Here's a quick way to estimate your homes exterior square footage. It's a fairly simple length times width times height equation that will definitely get you close. Say for instance your home is 50 feet long, 30 feet wide and 10 feet tall. You could safely say that your home is probably around 1500 square feet. But that's not the exterior sq. footage. To get a good estimate of that, you'd simply take the height multiplied by the sum of the sides. Considering that all sides are equal here, our little equation would end up like this: 10*(50+50+30+30). Doing it this way you could feasibly say that you've got approximately 1600 exterior square feet to your home. Find this and use the figures above and you'd get a pretty fair estimate of having vinyl siding installed on your home. Don't forget about all the accessories though which should be included in an estimate from a contractor like crown molding and trim, soffit work, etc.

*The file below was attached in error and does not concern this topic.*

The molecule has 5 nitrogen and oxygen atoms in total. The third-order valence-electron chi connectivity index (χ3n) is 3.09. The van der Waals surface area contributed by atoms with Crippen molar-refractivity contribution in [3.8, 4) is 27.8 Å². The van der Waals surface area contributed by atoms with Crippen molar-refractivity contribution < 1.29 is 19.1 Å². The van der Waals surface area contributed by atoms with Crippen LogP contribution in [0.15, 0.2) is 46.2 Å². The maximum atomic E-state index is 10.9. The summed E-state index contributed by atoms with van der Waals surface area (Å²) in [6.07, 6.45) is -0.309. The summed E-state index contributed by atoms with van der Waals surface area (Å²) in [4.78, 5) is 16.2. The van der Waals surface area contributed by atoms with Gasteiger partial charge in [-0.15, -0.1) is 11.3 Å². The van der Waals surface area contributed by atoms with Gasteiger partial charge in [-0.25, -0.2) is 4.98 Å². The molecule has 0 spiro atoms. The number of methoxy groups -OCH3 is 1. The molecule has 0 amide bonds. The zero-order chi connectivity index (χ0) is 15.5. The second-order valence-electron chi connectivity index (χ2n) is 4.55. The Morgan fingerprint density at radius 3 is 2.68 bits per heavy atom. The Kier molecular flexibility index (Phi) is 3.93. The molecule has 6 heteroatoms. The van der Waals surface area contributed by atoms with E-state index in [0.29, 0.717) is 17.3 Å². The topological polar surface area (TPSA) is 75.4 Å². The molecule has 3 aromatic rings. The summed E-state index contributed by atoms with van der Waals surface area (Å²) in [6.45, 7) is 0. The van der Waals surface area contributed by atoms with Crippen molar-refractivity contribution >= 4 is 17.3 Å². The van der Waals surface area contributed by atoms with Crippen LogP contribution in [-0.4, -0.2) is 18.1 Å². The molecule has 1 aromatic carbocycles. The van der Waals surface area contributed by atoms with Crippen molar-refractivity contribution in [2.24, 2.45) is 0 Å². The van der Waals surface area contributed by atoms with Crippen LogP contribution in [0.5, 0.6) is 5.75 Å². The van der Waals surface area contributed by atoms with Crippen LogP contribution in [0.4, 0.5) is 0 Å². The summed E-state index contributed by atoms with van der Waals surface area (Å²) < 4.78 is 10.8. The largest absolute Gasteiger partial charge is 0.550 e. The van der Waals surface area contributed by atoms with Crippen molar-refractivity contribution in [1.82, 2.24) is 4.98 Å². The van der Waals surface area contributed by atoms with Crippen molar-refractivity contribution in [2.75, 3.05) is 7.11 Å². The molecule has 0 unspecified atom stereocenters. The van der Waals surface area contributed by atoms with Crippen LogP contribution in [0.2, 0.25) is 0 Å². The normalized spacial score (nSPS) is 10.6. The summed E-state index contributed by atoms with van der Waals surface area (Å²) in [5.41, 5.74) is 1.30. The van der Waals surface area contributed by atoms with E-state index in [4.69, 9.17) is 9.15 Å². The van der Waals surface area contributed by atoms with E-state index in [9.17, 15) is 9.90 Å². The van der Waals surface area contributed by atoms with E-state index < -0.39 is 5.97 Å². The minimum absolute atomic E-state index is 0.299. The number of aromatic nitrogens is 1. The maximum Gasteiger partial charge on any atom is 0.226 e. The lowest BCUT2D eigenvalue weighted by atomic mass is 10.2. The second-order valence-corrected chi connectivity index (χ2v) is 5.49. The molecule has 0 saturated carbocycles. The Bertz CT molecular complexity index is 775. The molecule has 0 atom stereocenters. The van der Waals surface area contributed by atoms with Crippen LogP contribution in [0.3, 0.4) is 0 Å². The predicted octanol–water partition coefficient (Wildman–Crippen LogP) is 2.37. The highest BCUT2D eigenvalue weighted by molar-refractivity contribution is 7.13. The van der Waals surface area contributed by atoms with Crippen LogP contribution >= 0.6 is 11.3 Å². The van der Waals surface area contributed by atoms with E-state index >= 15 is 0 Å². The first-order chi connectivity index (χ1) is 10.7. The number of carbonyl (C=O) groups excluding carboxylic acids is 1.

Vinyl's also really good because you never have to paint it like you do hardiplank. The colors actually mixed in when it's manufactured, so choose wisely. One thing to point out is that you'll typically not find too many dark colors for vinyl siding, instead you'll see a lot more earthy and lighter tones. Oh shucks, you say, you really wanted a dark blue or black to make your house disappear at night. Well, there's good reason for it, the darker colors absorb the heat which in turn makes your utility bills go higher. Since that's not a really popular choice to purposefully make your utilities cost rise, they don't manufacture it to frequently.

Another valid point with this siding is that materials matter. Cheaper is not always better. You're going to want a thick, quality vinyl siding that preferably with some form of insulation backing. If you're going to do it you might as well do it right as you'll be looking at it and reaping the benefits for quite a long time.